Travel inspiration and insider tips

7 years, 3 days ago

A Triple take on Easter travel

Ok, we’ll say it since no one else will, Easter confuses us. It’s the only holiday that doesn’t have a set date and if a terrifyingly huge gold foil rabbit didn’t turn up somewhere every year we probably wouldn’t know what was going on.

So, to mark the holiday and its traditional element of surprise we thought we’d take a look at some not so obvious places to celebrate this year. And Easter is officially March 29th – April 1st just so you know.



Amsterdam is one of Europe’s most family friendly cities and we’ll recommend it anytime at the drop of a hat. But even so we can’t get over the Dutch capital’s enthusiasm for all things Easter this year.

Before, during and after the holiday, farms all round Amsterdam are hosting ‘Lamb Days’ to let children get up close and cuddle, feed, pet and play with the poster babies for cute. Unless your heart is made of stone prepare yourself.

In the city itself the famous Artis Royal Zoo is another place that can’t get enough of Easter. This year it celebrates with non-stop children’s events including Egg Hunts, Treasure Hunts and the amazing ‘Oude Broedmaghinehuis’ (egg hatchery) – if you thought nothing could out-cute lambs, try cuddling baby chicks. Even without the special occasion activities, Artis Royal is one of the finest zoos in Europe and it’s always worth a visit anyway.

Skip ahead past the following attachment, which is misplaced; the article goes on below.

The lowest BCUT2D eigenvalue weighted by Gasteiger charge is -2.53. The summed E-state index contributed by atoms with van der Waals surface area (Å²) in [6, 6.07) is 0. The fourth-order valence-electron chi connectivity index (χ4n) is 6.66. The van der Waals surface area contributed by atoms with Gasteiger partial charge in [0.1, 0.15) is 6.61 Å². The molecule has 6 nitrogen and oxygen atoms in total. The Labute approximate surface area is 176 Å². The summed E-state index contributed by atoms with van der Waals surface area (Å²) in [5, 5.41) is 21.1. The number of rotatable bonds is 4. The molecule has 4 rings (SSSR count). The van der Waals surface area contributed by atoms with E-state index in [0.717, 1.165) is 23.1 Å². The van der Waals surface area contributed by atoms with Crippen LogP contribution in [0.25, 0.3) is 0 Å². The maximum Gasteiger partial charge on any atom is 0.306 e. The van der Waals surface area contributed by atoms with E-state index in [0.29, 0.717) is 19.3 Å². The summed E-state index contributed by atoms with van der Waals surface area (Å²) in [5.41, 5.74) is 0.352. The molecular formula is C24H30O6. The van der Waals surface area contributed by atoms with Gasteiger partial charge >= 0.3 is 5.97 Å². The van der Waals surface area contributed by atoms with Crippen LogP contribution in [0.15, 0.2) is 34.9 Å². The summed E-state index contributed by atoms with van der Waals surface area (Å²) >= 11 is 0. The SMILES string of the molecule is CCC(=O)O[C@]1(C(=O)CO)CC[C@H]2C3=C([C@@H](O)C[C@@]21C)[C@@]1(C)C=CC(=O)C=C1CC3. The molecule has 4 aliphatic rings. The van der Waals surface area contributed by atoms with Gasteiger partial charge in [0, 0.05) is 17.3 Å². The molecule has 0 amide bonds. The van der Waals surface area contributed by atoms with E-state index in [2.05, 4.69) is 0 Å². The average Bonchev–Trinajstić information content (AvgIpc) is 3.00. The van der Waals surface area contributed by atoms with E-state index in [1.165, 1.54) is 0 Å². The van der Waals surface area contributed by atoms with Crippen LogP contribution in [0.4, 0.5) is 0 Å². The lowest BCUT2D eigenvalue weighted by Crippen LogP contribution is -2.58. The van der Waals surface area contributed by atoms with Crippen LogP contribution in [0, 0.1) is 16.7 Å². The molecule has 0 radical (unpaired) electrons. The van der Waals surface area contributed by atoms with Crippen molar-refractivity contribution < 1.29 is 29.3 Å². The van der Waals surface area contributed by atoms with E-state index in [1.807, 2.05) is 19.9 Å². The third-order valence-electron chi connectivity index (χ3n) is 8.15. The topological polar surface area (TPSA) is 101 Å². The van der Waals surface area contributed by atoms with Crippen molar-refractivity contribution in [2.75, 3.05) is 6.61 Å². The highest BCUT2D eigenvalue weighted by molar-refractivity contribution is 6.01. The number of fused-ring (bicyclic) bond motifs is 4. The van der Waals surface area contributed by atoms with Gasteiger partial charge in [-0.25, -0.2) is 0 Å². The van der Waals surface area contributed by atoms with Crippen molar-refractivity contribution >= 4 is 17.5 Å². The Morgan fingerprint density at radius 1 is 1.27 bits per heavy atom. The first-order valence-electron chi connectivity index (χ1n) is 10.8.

Unlike a lot of European cities, Amsterdam doesn’t close up and go visit Grandma at Easter so apart from entertaining small people it works for parents too. Almost everywhere in the city from grand establishment hotels to neighbourhood cafés have something inventive for the holidays. We like the sound of Pannenkoekenboot, a Pancake Boat eat-all-you-like brunch cruise on Easter Sunday and Monday. And if you’re self-catering, all the city’s famous markets are open and stocked to the sky with seasonal produce. If you needed an excuse to cook up a traditional Dutch Easter lunch you’ve just found one – chatty stallholders are always happy to give advice.

And don’t forget the flowers. Another reason Easter’s such an unforgettable time to visit Amsterdam. There are endless tulip farms as well as the city’s sprawling parks, the ancient Hortus Botanicus and, just a short trip away, Keukenhof. Famous for its amazing gardens, Keukenhof is also getting in on the Easter theme this year with surprise visits from the Easter Bunny and eggs for everyone.